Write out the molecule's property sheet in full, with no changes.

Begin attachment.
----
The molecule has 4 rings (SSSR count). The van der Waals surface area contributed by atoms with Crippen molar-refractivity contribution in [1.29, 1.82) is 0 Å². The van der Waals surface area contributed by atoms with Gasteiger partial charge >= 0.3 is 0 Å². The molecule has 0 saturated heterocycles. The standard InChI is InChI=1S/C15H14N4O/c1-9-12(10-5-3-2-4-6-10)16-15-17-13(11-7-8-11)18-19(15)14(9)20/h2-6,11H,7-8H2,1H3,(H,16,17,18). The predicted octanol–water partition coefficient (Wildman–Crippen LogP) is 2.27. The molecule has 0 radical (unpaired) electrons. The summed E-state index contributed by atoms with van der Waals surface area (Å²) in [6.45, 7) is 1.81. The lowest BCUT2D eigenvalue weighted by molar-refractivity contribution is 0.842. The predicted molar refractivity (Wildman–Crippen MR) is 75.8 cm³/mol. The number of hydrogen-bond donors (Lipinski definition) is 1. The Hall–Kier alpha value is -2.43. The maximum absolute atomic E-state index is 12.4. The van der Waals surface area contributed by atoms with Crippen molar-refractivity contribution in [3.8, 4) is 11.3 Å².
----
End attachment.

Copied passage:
The molecule has 4 rings (SSSR count). The van der Waals surface area contributed by atoms with Crippen molar-refractivity contribution in [1.29, 1.82) is 0 Å². The van der Waals surface area contributed by atoms with Gasteiger partial charge >= 0.3 is 0 Å². The molecule has 0 saturated heterocycles. The standard InChI is InChI=1S/C15H14N4O/c1-9-12(10-5-3-2-4-6-10)16-15-17-13(11-7-8-11)18-19(15)14(9)20/h2-6,11H,7-8H2,1H3,(H,16,17,18). The predicted octanol–water partition coefficient (Wildman–Crippen LogP) is 2.27. The molecule has 0 radical (unpaired) electrons. The summed E-state index contributed by atoms with van der Waals surface area (Å²) in [6.45, 7) is 1.81. The lowest BCUT2D eigenvalue weighted by molar-refractivity contribution is 0.842. The predicted molar refractivity (Wildman–Crippen MR) is 75.8 cm³/mol. The number of hydrogen-bond donors (Lipinski definition) is 1. The Hall–Kier alpha value is -2.43. The maximum absolute atomic E-state index is 12.4. The van der Waals surface area contributed by atoms with Crippen molar-refractivity contribution in [3.8, 4) is 11.3 Å².